The policy paper which resulted from this analysis and the ensuing discussion within the U.S. government is Document No. 4: NSDM 13: Policy Toward Japan, dated May 28, 1969. Document No. 5 records President Nixon's meeting with Prime Minister Sato on November 19, 1969 at the White House during which they discussed these issues. This record is similar to the account which appeared in the memoirs of the late Prof. Kei Wakaizumi, Sato's secret emissary who conducted negotiations on Okinawa with Henry Kissinger, Nixon's National Security Advisor. lending credence to Wakaizumi's claims that a secret arrangement on the emergency reintroduction of nuclear weapons into Okinawa following reversion was part of the Okinawa agreement.
The other documents which NHK is highlighting in its documentary and reports are:
(6) Memorandum of Conversation, Rusk/Sato, 1/13/65, Subject: U.S.-Japan Relations and Related World Problems (Secret)
(7) Senior Interdepartmental Group Memorandum, 6/6/66, with attached paper, "Our Ryukyus Bases"
Memorandum of Conversation, William Bundy/Japanese Ambassador Shimoda, 7/10/67, Subject: Okinawa and the Bonin Islands (Secret/Exdis/Need to Know)
(9) Memorandum JCSM-406-67, JCS Chairman Wheeler to Secretary of Defense McNamara, 7/20/67, Subject: Future Use of Ryukuan Bases (Top Secret)
(10) Memorandum for the Secretary of Defense, 8/7/67, Subject: Reversion of Okinawa and the Bonins (Top Secret)
(11) Memorandum of Conversation, Rusk/Sato, 11/15/67, Subject: Ryukyus and Bonins (Secret/Exdis)
(12) Memorandum, Sneider to Bundy, 12/24/68, Subject: Trip Report: Okinawan Reversion on the Front Burner (Secret/Exdis) with attached memoranda: Japan-Okinawa-Short Term, and Japan-Okinawa Reversion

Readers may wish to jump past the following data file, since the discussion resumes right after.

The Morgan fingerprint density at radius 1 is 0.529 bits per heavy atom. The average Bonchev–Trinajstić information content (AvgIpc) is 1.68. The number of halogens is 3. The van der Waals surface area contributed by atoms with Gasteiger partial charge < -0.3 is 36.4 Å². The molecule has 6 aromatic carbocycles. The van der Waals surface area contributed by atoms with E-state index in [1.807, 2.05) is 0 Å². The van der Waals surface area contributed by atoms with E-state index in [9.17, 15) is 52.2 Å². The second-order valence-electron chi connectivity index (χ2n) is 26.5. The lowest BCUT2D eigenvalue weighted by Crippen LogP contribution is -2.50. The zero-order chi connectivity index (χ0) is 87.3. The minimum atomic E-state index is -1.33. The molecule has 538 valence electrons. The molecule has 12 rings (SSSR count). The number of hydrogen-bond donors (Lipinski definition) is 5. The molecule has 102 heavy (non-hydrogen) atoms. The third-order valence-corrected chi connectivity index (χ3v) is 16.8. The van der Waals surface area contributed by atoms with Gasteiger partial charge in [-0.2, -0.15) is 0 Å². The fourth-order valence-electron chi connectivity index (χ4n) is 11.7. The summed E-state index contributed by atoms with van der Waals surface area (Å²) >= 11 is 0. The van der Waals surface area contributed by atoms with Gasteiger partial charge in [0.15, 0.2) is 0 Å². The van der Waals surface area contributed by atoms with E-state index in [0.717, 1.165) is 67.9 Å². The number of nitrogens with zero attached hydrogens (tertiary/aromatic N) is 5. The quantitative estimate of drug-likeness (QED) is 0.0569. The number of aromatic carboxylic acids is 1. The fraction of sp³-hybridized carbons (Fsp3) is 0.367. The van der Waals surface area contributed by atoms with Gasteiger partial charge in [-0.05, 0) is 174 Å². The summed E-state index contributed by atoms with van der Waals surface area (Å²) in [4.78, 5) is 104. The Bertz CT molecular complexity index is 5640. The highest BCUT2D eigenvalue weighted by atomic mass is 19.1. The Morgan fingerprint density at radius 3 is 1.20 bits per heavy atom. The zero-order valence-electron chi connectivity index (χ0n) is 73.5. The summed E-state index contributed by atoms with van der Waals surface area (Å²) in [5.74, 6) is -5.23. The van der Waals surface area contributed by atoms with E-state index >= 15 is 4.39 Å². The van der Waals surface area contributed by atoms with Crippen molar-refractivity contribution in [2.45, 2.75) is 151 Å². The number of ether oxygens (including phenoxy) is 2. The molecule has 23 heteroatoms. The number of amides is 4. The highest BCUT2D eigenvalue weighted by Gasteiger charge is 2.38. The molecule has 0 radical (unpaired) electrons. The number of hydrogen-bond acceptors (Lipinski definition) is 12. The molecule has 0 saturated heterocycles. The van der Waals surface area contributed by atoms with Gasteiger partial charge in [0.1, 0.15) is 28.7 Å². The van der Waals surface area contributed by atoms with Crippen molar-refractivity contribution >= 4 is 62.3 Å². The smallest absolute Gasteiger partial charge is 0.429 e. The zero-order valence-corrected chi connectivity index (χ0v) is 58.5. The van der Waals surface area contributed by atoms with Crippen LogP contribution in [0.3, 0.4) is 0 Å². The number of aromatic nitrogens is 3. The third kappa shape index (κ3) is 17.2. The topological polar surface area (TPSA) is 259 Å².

(13) State Department Cable Tokyo 212, American Embassy Tokyo to Secretary of State, 1/11/69, subject: Ambassador Johnson/Foreign Minister Aichi discussion re Okinawa.
All of these documents provide new insights into U.S. interests and policy objectives with regard to the military importance of Okinawa and how to mesh U.S. military requirements with the political problems created for U.S.-Japanese relations by the continued U.S. presence on the island, and in particular by the nuclear role played by these forces. "These are records of particularly high-level discussions between U.S. and Japanese officials and leaders," Dr. Wampler emphasized, "giving a unique perspective on how these issues were being managed at the highest levels as both governments struggled with the dilemma posed by Okinawa, a dilemma which still bedevils the alliance."
The National Security Archive,
The Gelman Library, George Washington University
2130 H Street, NW, Suite 701, Washington, DC 20037
Phone: 202-994-7000 / Fax: 202-994-7005